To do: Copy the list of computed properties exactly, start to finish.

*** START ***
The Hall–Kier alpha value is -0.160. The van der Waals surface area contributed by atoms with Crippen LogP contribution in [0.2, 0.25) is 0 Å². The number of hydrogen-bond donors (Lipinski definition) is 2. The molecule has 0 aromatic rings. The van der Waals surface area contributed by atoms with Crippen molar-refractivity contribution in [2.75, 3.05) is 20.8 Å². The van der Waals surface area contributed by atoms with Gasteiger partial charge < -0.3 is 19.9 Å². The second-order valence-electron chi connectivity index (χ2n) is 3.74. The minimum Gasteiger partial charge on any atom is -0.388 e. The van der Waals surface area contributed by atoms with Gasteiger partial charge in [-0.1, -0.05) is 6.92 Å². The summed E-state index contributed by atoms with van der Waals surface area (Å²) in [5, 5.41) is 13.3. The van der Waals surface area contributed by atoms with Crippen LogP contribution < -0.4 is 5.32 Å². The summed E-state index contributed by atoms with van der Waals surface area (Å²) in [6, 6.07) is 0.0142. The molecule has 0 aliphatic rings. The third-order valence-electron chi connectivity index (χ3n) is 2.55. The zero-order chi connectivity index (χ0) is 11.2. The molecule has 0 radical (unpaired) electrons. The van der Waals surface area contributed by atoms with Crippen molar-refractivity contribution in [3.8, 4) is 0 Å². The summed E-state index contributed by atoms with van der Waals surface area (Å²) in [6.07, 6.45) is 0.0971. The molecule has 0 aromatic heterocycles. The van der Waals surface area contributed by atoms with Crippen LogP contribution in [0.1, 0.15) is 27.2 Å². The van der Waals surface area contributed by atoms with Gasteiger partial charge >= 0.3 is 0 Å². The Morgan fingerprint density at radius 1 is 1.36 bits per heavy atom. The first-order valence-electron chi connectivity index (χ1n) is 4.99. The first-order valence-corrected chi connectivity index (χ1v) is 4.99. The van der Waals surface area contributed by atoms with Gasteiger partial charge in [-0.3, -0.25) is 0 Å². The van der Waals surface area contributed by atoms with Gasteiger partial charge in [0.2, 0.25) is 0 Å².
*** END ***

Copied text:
The Hall–Kier alpha value is -0.160. The van der Waals surface area contributed by atoms with Crippen LogP contribution in [0.2, 0.25) is 0 Å². The number of hydrogen-bond donors (Lipinski definition) is 2. The molecule has 0 aromatic rings. The van der Waals surface area contributed by atoms with Crippen molar-refractivity contribution in [2.75, 3.05) is 20.8 Å². The van der Waals surface area contributed by atoms with Gasteiger partial charge < -0.3 is 19.9 Å². The second-order valence-electron chi connectivity index (χ2n) is 3.74. The minimum Gasteiger partial charge on any atom is -0.388 e. The van der Waals surface area contributed by atoms with Gasteiger partial charge in [-0.1, -0.05) is 6.92 Å². The summed E-state index contributed by atoms with van der Waals surface area (Å²) in [5, 5.41) is 13.3. The van der Waals surface area contributed by atoms with Crippen LogP contribution < -0.4 is 5.32 Å². The summed E-state index contributed by atoms with van der Waals surface area (Å²) in [6, 6.07) is 0.0142. The molecule has 0 aliphatic rings. The third-order valence-electron chi connectivity index (χ3n) is 2.55. The zero-order chi connectivity index (χ0) is 11.2. The molecule has 0 radical (unpaired) electrons. The van der Waals surface area contributed by atoms with Crippen molar-refractivity contribution in [3.8, 4) is 0 Å². The summed E-state index contributed by atoms with van der Waals surface area (Å²) in [6.07, 6.45) is 0.0971. The molecule has 0 aromatic heterocycles. The van der Waals surface area contributed by atoms with Crippen LogP contribution in [0.1, 0.15) is 27.2 Å². The van der Waals surface area contributed by atoms with Gasteiger partial charge >= 0.3 is 0 Å². The Morgan fingerprint density at radius 1 is 1.36 bits per heavy atom. The first-order valence-electron chi connectivity index (χ1n) is 4.99. The first-order valence-corrected chi connectivity index (χ1v) is 4.99. The van der Waals surface area contributed by atoms with Gasteiger partial charge in [-0.3, -0.25) is 0 Å². The van der Waals surface area contributed by atoms with Gasteiger partial charge in [0.2, 0.25) is 0 Å².